I used to see him around town in the days when covering New York politics was still gaudy fun. “Hi … Donald Manes,” he would say, offering a thick hand, an uncertain smile. He told you his name each time he met you, as if he could not bear the hurt of your failure to remember him. Fifteen years ago, Manes was a lumpy slab of a man who looked incarcerated in a suit. His handshake was damp. His left eye was larger than the right and glittered brightly. When I saw him, he was usually with Matty Troy or Meade Esposito, a favored acolyte in the company of bishops. He always looked hungry.
Manes also tried too hard to affect a personal style. Inspired, I suppose, by Meade and Matty, he attempted to become still another edition of the happy hack, who professes ignorance of the grand political abstractions but knows everything about judgeships and contracts. The trouble with Manes was that you could always see the mask. From the moment he started coming around, there was something odd about Donald Manes. The man and the mask never fully came together.
I would see the mask most often in Jimmy’s on West 52nd Street. In the company of other pols and newspapermen, Manes and I would argue and drink, but we never became friends. He would tell jokes you had already heard. He would complain about — or defend — John Lindsay or Abe Beame. Occasionally, he would try to say outrageous things, to veer from the orthodox, but when pressed, he always backed away. Nothing seemed to him worth confrontation, and he would adjust his ideas, his style, even his mood, to suit the company he kept. Perhaps that’s why friendship with him was so difficult; you didn’t know which Donald Manes to befriend.
But there was another thing about Manes in those days. Too often, he carried a look in his eyes (even the glittering one) that said: Please don’t hurt me. That look was almost too vulnerable for the hard, judgmental politics of the time. It certainly demanded more pity than most of us possessed.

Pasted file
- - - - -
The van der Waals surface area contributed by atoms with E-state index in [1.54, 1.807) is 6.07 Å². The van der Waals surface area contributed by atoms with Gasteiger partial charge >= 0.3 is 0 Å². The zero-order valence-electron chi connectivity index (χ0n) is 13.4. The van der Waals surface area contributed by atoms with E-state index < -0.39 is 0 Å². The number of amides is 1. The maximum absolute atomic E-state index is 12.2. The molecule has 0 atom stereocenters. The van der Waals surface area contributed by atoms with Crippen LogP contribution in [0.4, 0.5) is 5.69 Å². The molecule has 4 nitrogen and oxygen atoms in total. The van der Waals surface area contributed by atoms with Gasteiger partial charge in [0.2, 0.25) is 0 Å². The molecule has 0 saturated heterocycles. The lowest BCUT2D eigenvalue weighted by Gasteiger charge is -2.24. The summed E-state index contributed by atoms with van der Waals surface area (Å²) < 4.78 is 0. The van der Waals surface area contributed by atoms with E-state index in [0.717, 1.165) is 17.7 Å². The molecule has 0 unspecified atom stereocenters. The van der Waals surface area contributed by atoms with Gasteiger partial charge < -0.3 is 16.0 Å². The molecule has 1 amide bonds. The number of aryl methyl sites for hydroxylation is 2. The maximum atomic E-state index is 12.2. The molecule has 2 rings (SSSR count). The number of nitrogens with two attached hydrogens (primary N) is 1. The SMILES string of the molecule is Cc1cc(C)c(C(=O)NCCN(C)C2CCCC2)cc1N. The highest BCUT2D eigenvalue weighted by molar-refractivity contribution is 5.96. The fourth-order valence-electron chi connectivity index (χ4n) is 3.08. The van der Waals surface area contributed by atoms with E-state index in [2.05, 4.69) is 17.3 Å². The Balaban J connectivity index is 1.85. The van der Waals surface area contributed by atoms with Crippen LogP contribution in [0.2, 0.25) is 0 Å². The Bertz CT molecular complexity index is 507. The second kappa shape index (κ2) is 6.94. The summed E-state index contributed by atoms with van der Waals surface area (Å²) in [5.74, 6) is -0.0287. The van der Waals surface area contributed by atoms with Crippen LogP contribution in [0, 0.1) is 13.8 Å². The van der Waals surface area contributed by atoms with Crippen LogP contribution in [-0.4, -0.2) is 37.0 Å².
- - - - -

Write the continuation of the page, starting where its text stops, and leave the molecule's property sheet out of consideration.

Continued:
“You want politics to do too much, to make this a better world” he said to me once. “F’chrissakes, I’m satisfied if politics gets the garbage picked up.”
He was right, of course; in the ’60s and early ’70s, I wasn’t alone in expecting politics to do a lot of things that probably could not be done by anyone. To men like Manes, idealism was for saints and amateurs.
“I do this for a living,” he said once, with some heat. “This is my life, not my hobby!”
That attitude was at the heart of the system that later destroyed him and will almost certainly survive him. Today, in spite of the final blood and horror of the man’s life, there are hundreds of political New Yorkers traveling the same road as Donald Manes. These people enter politics for one basic reason: to make money.
Along the way, they make many contacts but few friends. They kiss an amazing amount of ass. They develop an extraordinary capacity for self-abasement (sometimes called loyalty). Usually, they rise slowly through the organization. Sometimes they even get to be county leader. Or borough president. Or both. And then at last the dough begins to flow.
Even in the early ’70s, Manes knew what he wanted — and what he’d have to do to get it. When Matty Troy got jammed up with the law, Manes was ready, made his move, and grabbed his piece of power. In at least one borough of New York, he’d kissed his last ass.